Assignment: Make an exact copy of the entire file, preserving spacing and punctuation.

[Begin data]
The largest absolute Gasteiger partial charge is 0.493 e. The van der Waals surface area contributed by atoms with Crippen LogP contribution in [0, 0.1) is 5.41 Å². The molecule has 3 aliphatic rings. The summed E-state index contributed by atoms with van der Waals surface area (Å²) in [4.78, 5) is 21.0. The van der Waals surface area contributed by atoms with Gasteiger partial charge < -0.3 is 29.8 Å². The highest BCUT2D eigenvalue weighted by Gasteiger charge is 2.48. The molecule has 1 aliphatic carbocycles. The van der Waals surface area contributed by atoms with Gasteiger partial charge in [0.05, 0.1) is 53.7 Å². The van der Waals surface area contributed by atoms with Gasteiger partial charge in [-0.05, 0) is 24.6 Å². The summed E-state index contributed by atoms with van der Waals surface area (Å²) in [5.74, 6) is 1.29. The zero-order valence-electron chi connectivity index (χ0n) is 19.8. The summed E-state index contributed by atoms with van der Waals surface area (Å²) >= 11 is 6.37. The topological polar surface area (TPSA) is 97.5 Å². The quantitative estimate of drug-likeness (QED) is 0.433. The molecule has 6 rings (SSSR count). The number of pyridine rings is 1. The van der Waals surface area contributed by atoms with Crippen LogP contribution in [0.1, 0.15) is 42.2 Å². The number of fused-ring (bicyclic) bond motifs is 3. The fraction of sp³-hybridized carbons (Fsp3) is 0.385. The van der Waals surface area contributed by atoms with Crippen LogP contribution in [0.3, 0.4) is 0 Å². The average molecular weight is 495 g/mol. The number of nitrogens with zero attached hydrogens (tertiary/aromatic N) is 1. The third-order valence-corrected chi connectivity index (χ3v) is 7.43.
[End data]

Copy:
The largest absolute Gasteiger partial charge is 0.493 e. The van der Waals surface area contributed by atoms with Crippen LogP contribution in [0, 0.1) is 5.41 Å². The molecule has 3 aliphatic rings. The summed E-state index contributed by atoms with van der Waals surface area (Å²) in [4.78, 5) is 21.0. The van der Waals surface area contributed by atoms with Gasteiger partial charge < -0.3 is 29.8 Å². The highest BCUT2D eigenvalue weighted by Gasteiger charge is 2.48. The molecule has 1 aliphatic carbocycles. The van der Waals surface area contributed by atoms with Gasteiger partial charge in [0.05, 0.1) is 53.7 Å². The van der Waals surface area contributed by atoms with Gasteiger partial charge in [-0.05, 0) is 24.6 Å². The summed E-state index contributed by atoms with van der Waals surface area (Å²) in [5.74, 6) is 1.29. The zero-order valence-electron chi connectivity index (χ0n) is 19.8. The summed E-state index contributed by atoms with van der Waals surface area (Å²) >= 11 is 6.37. The topological polar surface area (TPSA) is 97.5 Å². The quantitative estimate of drug-likeness (QED) is 0.433. The molecule has 6 rings (SSSR count). The number of pyridine rings is 1. The van der Waals surface area contributed by atoms with Crippen LogP contribution in [0.1, 0.15) is 42.2 Å². The number of fused-ring (bicyclic) bond motifs is 3. The fraction of sp³-hybridized carbons (Fsp3) is 0.385. The van der Waals surface area contributed by atoms with Crippen LogP contribution in [0.3, 0.4) is 0 Å². The average molecular weight is 495 g/mol. The number of nitrogens with zero attached hydrogens (tertiary/aromatic N) is 1. The third-order valence-corrected chi connectivity index (χ3v) is 7.43.